Permutations of Elements in Mulitsets with Finite Repetition Numbers

# Permutations of Elements in Mulitsets with Finite Repetition Numbers

Recall from the Permutations of Elements in Multisets with Infinite Repetition Numbers page that if $A$ is a multiset containing $n$ distinct elements $x_1, x_2, ..., x_n$ and whose repetition numbers are $\infty$ then the number of $k$-permutations of $A$ is:

(1)
\begin{align} \quad \mathrm{number \: of \:} k-\mathrm{permutations} = \underbrace{n \cdot n \cdot ... \cdot n}_{k} = n^k \end{align}

We will now look at the case when we want to count the number of $k$-permutations of a multiset containing $n$ distinct numbers and whose repetition numbers are not infinite.

Now consider a multiset $A$ containing $n$ distinct elements $x_1, x_2, ..., x_n$ and whose repetition numbers $r_1, r_2, ..., r_n$ are finite. Then $A$ is of the following form:

(2)
\begin{align} \quad A = \{ r_1 \cdot x_1, r_2 \cdot x_2, ..., r_n \cdot x_n \} \end{align}

Suppose that we now want to determine the number of permutations of elements from $A$. If each repetition of each distinct element was instead a distinct element in $A$ then there would be $r_1 + r_2 + ... + r_n$ distinct elements, and so the number of permutations from elements in $A$ would be:

(3)
\begin{align} \quad \left ( \sum_{i=1}^{n} r_i \right ) ! = (r_1 + r_2 + ... + r_n)! \end{align}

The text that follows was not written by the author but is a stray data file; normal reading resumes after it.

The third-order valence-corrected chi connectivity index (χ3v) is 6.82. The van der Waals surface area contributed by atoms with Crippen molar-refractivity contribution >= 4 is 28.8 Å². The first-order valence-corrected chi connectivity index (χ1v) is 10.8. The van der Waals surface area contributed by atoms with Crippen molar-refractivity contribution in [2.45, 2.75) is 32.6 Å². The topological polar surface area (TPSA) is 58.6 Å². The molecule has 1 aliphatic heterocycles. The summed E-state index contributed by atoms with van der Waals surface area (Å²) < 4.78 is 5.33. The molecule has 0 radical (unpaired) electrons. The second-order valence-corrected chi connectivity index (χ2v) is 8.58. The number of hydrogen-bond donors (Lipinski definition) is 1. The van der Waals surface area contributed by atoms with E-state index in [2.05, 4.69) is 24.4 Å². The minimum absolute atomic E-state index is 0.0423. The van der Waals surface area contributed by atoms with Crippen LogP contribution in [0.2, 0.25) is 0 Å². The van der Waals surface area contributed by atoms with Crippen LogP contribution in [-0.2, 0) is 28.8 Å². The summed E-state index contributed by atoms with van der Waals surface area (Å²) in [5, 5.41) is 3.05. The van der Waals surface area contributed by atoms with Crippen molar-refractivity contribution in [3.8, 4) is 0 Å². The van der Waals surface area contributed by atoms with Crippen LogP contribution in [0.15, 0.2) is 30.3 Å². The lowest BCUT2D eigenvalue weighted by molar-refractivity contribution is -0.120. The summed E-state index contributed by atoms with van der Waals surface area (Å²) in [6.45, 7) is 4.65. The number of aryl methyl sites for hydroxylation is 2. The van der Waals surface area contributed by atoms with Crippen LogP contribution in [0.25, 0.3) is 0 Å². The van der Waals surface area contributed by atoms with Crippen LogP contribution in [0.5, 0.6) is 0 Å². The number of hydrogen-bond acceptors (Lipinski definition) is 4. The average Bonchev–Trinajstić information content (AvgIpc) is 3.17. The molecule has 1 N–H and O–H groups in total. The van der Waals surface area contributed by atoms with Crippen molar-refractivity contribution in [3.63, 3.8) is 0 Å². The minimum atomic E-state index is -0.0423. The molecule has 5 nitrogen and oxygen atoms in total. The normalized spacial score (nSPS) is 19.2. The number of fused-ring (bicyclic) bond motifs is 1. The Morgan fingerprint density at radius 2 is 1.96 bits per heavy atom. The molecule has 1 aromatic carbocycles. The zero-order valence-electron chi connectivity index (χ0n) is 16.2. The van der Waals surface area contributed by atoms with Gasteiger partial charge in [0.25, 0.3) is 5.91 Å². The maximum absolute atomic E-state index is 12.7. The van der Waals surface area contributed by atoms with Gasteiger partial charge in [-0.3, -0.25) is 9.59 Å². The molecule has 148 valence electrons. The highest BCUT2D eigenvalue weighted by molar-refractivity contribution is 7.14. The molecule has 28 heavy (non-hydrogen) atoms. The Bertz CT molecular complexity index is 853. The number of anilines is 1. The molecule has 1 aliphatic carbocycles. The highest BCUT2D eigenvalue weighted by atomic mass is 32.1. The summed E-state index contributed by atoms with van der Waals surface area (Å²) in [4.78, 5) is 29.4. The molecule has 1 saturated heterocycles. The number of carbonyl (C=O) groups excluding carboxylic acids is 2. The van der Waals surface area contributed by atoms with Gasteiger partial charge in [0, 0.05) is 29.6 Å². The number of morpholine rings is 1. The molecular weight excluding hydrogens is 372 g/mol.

Now for $j = 1, 2, ..., n$, since each distinct element $x_j$ instead appears $r_j$ times then the sum above is an overcount of the actual number of permutations from elements in the multiset $A$. For each repeated element $x_j$ there will be $r_j$ many permutations that are actually identical, and so the total number of permutations from the multiset $A$ with $n$ distinct elements and with finite repetition numbers $r_1, r_2, ..., r_n$ is equal and notationally written to be:

(4)
\begin{align} \quad \binom{(r_1 + r_2 + ... + r_n)!}{r_1, r_2, ..., r_n} = \frac{(r_1 + r_2 + ... + r_n)!}{r_1! \cdot r_2! \cdot ... \cdot r_n!} \end{align}

The notation above is called a Multinomial Coefficient which we will look more into later. Of course we can also use summation notation to write $\displaystyle{\binom{\left (\sum_{i=1}^{n} r_i \right )!}{r_1, r_2, ..., r_n} = \frac{\left ( \sum_{i=1}^{n} r_i \right )!}{\prod_{i=1}^{n} (r_i!)}}$.

To solidify this, consider the multiset $\{x, x, y\}$. Suppose instead that we label the $x$'s so that they're distinct to get the set $A^* = \{ x, x^*, y \}$. Further suppose that we want to find the number of permutations ($3$-permutations to be specific) that exist in this set. Therefore since the number of elements in $A^*$ is $n = 3$ we will have that $\frac{n!}{(n-k)!} = \frac{3!}{(3-3)!} = 6$ permutations given below.

 $(x, x^*, y)$ $(x, y, x^*)$ $(x^*, x, y)$ $(x^*, y, x)$ $(y, x, x*)$ $(y, x^*, x)$

Now replace all of the $x^*$'s with $x$'s to get:

 $(x, x, y)$ $(x, y, x)$ $(x, x, y)$ $(x, y, x)$ $(y, x, x)$ $(y, x, x)$

Notice how certain permutations are repeated. There are only three distinct $3$-permutations now, namely $(x, x, y)$, $(x, y, x)$, and $(y, x, x)$.

Now note that the repetition numbers of $A$ are $r_1 = 2$, $r_2 = 1$, and $r_3 = 1$. In applying the formula above we see that we indeed get $3$-permutations:

(5)
\begin{align} \quad \binom{r_1 + r_2 + r_3}{r_1, r_2, r_3} = \binom{3}{2, 1, 1} = \frac{3!}{2! \cdot 1! \cdot 1!} = 3 \end{align}